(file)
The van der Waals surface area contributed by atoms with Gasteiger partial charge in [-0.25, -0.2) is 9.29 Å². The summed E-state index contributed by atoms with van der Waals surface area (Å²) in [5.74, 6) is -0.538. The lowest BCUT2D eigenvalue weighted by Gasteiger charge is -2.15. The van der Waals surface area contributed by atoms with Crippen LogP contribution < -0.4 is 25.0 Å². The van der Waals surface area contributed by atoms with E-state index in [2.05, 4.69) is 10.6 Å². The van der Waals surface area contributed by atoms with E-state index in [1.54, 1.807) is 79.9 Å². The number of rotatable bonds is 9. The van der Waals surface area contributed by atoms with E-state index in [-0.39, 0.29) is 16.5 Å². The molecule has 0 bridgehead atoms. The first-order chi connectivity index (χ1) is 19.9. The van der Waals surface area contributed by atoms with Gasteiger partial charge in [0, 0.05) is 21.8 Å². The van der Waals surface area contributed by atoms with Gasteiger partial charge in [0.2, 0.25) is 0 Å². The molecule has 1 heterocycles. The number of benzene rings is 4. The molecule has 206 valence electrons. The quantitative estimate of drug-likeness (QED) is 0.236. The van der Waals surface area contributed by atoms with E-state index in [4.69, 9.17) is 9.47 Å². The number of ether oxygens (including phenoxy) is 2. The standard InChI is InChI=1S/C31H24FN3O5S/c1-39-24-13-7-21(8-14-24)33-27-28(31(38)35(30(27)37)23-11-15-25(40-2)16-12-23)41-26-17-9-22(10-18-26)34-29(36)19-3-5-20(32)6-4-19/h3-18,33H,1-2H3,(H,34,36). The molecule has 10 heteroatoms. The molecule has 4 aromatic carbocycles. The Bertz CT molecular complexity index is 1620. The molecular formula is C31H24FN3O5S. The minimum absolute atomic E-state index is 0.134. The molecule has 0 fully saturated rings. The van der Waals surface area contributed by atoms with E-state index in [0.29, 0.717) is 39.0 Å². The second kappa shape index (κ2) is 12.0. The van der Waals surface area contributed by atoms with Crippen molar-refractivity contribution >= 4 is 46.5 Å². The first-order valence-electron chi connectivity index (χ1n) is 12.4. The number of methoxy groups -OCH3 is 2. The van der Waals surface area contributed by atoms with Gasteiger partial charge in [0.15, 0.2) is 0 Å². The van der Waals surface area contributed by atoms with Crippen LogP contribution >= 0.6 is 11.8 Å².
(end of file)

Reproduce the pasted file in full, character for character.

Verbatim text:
The van der Waals surface area contributed by atoms with Gasteiger partial charge in [-0.25, -0.2) is 9.29 Å². The summed E-state index contributed by atoms with van der Waals surface area (Å²) in [5.74, 6) is -0.538. The lowest BCUT2D eigenvalue weighted by Gasteiger charge is -2.15. The van der Waals surface area contributed by atoms with Crippen LogP contribution < -0.4 is 25.0 Å². The van der Waals surface area contributed by atoms with E-state index in [2.05, 4.69) is 10.6 Å². The van der Waals surface area contributed by atoms with E-state index in [1.54, 1.807) is 79.9 Å². The number of rotatable bonds is 9. The van der Waals surface area contributed by atoms with E-state index in [-0.39, 0.29) is 16.5 Å². The molecule has 0 bridgehead atoms. The first-order chi connectivity index (χ1) is 19.9. The van der Waals surface area contributed by atoms with Gasteiger partial charge in [0, 0.05) is 21.8 Å². The van der Waals surface area contributed by atoms with Gasteiger partial charge in [0.2, 0.25) is 0 Å². The molecule has 1 heterocycles. The number of benzene rings is 4. The molecule has 206 valence electrons. The quantitative estimate of drug-likeness (QED) is 0.236. The van der Waals surface area contributed by atoms with E-state index in [4.69, 9.17) is 9.47 Å². The number of ether oxygens (including phenoxy) is 2. The standard InChI is InChI=1S/C31H24FN3O5S/c1-39-24-13-7-21(8-14-24)33-27-28(31(38)35(30(27)37)23-11-15-25(40-2)16-12-23)41-26-17-9-22(10-18-26)34-29(36)19-3-5-20(32)6-4-19/h3-18,33H,1-2H3,(H,34,36). The molecule has 10 heteroatoms. The molecule has 4 aromatic carbocycles. The Bertz CT molecular complexity index is 1620. The molecular formula is C31H24FN3O5S. The minimum absolute atomic E-state index is 0.134. The molecule has 0 fully saturated rings. The van der Waals surface area contributed by atoms with E-state index in [0.29, 0.717) is 39.0 Å². The second kappa shape index (κ2) is 12.0. The van der Waals surface area contributed by atoms with Crippen molar-refractivity contribution >= 4 is 46.5 Å². The first-order valence-electron chi connectivity index (χ1n) is 12.4. The number of methoxy groups -OCH3 is 2. The van der Waals surface area contributed by atoms with Gasteiger partial charge in [0.15, 0.2) is 0 Å². The van der Waals surface area contributed by atoms with Crippen LogP contribution >= 0.6 is 11.8 Å².